Several years after their second collaboration, interior designer Ruth Johnson received a wordless email from her client with an attached photo of a structure suspended off the side of a sheer cliff overlooking a vast inland sea.
“I immediately got goosebumps,” Johnson says.
OWNING A PIECE OF HISTORY
Named Shadowcliff, the building is part of a 30-acre estate in Wisconsin’s Door County peninsula that once belonged to Ben Heineman, an illustrious attorney and railroad tycoon who also served as an adviser to President Lyndon B. Johnson—to name just a few of his many accomplishments.
In 1969, Heineman hired his friend, prominent Chicago architect Harry Weese, to design a detached home office, instructing him to create something that wasn’t visible from the main house and that would feel like a sailboat.
In response, Weese designed a compact structure suspended by double cantilevers over the side of the cliff, its interior outfitted in teak by Palmer Johnson Yachts. “It’s a place of calm and connection to the water and nature, but you have the creature comforts of a yacht,” Johnson explains.
The current owner grew up vacationing on the peninsula and had always been fascinated by the building. When a deal to break up and develop the estate fell through, he made an aggressive offer. After much back-and-forth, he finally bought the place. Prior to closing, a Hollywood producer who had spent time on the estate as a child tried to buy out his contract. The owner declined.
“When his lawyer asked what else they could do, I suggested they could talk to my daughter when I’m dead,” he says. “It’s a marvelous little gem of a building. I feel like its steward.”
A MIDCENTURY SENSIBILITY
The owner asked Johnson to tackle the interior design, honoring the structure’s midcentury roots while bringing it into the modern era.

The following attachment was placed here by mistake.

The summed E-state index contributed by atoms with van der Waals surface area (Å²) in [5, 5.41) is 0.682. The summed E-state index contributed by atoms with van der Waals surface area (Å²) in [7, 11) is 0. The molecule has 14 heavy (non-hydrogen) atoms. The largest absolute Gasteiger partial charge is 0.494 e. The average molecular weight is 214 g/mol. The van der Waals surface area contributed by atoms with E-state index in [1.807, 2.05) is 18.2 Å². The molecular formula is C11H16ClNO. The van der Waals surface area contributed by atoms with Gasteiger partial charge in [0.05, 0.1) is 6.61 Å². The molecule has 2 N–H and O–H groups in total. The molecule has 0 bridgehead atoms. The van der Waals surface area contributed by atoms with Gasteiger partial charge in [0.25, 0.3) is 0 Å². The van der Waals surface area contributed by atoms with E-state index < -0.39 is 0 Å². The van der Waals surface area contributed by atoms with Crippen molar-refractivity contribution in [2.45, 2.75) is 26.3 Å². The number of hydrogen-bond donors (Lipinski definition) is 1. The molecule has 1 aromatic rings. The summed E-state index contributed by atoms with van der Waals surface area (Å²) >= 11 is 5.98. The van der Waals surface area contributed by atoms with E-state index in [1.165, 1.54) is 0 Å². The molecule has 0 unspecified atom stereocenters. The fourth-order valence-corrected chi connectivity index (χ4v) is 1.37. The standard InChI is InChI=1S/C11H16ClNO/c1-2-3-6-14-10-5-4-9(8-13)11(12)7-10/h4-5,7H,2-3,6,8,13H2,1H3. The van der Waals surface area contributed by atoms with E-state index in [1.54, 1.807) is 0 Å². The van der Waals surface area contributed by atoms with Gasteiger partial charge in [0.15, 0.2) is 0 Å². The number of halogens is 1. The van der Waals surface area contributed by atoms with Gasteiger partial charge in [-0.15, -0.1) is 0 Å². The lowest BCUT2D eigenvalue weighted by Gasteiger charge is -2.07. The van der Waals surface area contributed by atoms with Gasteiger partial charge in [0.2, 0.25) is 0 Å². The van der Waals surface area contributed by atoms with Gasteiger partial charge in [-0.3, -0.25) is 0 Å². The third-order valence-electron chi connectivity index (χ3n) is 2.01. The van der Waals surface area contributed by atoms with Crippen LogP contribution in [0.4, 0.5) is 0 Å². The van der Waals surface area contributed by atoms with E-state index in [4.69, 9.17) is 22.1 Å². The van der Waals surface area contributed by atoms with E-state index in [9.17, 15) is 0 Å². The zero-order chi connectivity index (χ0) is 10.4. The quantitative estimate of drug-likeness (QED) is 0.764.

In one of the more dramatic design moves—and at the client’s suggestion—she had an original plywood “monolith” containing a kitchenette and bathroom demolished. In its place, she incorporated one with white back-painted glass that also houses a Murphy bed.
“The result is the perfect balance of architecture and interior design,” she says.
Steps away, a sunken conversation pit features matching sofas facing each other in front of an oculus in the floor, which provides a breathtaking view of the forested cliffside and shoreline below. At night, lights illuminate the scene.
“Sitting there at night with a drink, it’s reminiscent of a firepit,” Johnson says. In place of the original mildewed cushions, she selected an orange fabric that blend in with the teak.
“It’s all about your eye looking out onto the expansive views,” she says. “The interior is very ‘007,’ and incredibly zen.”
The sofas pull together to create a bed, closing the oculus like an eyelid. The owner sometimes naps there, and he enjoys sharing the space with family and friends. “It’s a wonderful place to entertain,” he says, recalling the night he and friends viewed a spectacular lightning storm from safely inside.
One day, earlier this year, the owner received images of the house taken from the air. The photographer was Ben Heineman’s grandson, Zachary Heineman, who flew by the place while piloting his plane across the country.
“He said the family was thankful that the house was in good hands and being well cared for,” he says. “This project really was a labor of love.”
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Tate Gunnerson is a Chicago-based freelance journalist with an equal appreciation for natural beauty and good design.